Heron, N ORCID: https://orcid.org/0000-0002-4123-9806, O'Connor, SR, Kee, F, Thompson, DR, Cupples, M and Donnelly, M (2021) Refining a primary care shared decision-making aid for lifestyle change: mixed methods study. BJGP Open.

[img]
Preview
Text
BJGPO.2021.0100.full.pdf - Published Version

Download (560kB) | Preview

Abstract

BACKGROUND: The important role of primary care in promoting healthy lifestyle behaviours needs informed support. AIM: To elicit views on a 39-item shared decision-making (SDM) aid (SHARE-D) for lifestyle change and refine it to improve implementation. DESIGN & SETTING: Mixed methods study. METHOD: Health professionals, patients, and support workers, with experience of managing, or a history of, cardio- or cerebrovascular disease, were purposively recruited based on age, gender, and urban/rural location (n = 34). Participants completed a survey, rating the importance of including each item in a decision-aid, designed for use by patients with health professionals, and suggesting modifications. Semi-structured interviews (n = 30/34) were conducted and analysed thematically. RESULTS: Substantial agreement was observed on rating item inclusion. Based on survey and interview data, 9/39 items were removed; 13 were amended. Qualitative themes were: (i) core content of the decision-aid, (ii) barriers to use, (iii) motivation for lifestyle change, and (iv) primary care implementation. 'Self-reflective' questions and goal setting were viewed as essential components. The paper-based format, length, clarity, and time required were barriers to its use. Optional support considered within the aid was seen as important to motivate change. A digital version, integrated into patient record systems was regarded as critical to implementation. A revised 30-item aid was considered suitable for facilitating brief conversations and promoting patient autonomy. CONCLUSION: The SHARE-D decision aid for healthy lifestyle change appears to have good content validity and acceptability. Survey and interview data provided in-depth information to support implementation of a refined version. Further studies should examine its effectiveness.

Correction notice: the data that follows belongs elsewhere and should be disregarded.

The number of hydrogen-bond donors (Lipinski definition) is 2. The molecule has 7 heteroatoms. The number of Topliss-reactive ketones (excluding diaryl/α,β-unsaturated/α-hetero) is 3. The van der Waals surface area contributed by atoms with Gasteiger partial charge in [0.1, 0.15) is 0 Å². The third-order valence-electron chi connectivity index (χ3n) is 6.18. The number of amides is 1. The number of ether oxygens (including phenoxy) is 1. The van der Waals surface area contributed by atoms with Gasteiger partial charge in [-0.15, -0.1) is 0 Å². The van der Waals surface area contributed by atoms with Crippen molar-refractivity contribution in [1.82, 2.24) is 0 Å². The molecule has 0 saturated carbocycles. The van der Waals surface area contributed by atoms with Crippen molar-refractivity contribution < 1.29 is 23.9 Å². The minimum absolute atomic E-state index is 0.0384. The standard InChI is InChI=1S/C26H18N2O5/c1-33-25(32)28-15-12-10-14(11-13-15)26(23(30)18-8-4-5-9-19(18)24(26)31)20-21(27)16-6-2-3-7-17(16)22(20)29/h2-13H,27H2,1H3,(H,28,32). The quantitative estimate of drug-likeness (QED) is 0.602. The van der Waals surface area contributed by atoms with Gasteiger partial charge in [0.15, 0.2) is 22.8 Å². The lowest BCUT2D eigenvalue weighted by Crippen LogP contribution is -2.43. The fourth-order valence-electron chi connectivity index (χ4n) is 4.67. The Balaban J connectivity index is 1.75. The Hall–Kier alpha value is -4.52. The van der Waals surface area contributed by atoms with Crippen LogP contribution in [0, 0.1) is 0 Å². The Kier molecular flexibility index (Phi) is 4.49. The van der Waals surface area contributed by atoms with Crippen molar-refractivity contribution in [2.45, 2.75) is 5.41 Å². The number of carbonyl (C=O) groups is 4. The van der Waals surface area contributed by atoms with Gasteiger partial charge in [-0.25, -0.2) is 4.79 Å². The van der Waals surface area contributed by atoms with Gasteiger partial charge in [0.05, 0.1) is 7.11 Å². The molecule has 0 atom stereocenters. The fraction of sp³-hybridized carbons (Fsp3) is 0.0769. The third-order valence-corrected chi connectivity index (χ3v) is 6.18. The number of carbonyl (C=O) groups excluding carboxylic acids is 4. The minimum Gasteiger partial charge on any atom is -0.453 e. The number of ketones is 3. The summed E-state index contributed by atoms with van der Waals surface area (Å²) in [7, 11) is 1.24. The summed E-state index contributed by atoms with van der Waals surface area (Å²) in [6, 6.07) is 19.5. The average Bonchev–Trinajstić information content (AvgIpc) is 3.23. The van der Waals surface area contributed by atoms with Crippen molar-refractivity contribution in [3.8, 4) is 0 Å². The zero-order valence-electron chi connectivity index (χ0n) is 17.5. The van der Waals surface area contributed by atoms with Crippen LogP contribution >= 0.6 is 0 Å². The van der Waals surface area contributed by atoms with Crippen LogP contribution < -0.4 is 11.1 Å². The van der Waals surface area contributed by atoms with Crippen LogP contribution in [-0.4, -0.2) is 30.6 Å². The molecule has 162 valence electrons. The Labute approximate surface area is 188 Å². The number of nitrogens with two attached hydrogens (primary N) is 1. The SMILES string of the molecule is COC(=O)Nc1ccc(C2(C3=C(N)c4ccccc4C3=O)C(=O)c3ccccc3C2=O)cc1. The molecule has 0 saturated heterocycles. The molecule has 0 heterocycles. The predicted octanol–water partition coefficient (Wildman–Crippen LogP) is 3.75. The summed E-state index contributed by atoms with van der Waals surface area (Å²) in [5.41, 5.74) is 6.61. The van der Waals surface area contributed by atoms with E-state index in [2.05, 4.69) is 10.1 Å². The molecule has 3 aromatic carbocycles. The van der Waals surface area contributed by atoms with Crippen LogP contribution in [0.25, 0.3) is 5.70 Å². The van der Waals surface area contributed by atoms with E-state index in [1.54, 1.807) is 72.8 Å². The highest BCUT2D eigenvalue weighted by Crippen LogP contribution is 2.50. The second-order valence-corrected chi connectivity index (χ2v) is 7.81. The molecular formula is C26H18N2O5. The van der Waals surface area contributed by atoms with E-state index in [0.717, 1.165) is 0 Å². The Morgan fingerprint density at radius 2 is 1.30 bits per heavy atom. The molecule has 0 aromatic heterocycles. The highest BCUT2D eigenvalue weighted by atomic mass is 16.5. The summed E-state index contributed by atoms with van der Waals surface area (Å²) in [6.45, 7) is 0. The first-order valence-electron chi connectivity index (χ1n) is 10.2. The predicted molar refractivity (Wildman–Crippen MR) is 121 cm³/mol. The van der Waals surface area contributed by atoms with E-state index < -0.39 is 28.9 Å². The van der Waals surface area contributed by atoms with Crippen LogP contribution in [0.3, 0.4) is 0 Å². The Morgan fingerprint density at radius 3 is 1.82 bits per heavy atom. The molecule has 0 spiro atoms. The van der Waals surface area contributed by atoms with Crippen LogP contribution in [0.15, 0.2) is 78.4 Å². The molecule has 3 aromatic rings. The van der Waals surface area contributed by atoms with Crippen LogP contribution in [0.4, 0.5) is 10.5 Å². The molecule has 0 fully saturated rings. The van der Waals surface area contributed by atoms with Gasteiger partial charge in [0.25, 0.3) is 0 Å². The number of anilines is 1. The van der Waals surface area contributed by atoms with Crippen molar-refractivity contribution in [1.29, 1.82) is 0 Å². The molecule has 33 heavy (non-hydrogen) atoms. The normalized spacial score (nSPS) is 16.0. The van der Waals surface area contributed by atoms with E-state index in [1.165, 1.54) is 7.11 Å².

Item Type: Article
Additional Information: © 2021 The Author(s). This is an Open Access article distributed under the terms of the Creative Commons Attribution 4.0 License (http://creativecommons.org/licenses/by/4.0/). Published by BJGP Open. For editorial process and policies, see: https://bjgpopen.org/authors/bjgp-open-editorial-process-and-policies
Subjects: R Medicine > R Medicine (General)
R Medicine > RA Public aspects of medicine
R Medicine > RA Public aspects of medicine > RA0421 Public health. Hygiene. Preventive Medicine
Divisions: Faculty of Medicine and Health Sciences > School of Primary, Community and Social Care
Related URLs:
Depositing User: Symplectic
Date Deposited: 03 Feb 2022 12:25
Last Modified: 03 Feb 2022 12:25
URI: https://eprints.keele.ac.uk/id/eprint/10558

Actions (login required)

View Item View Item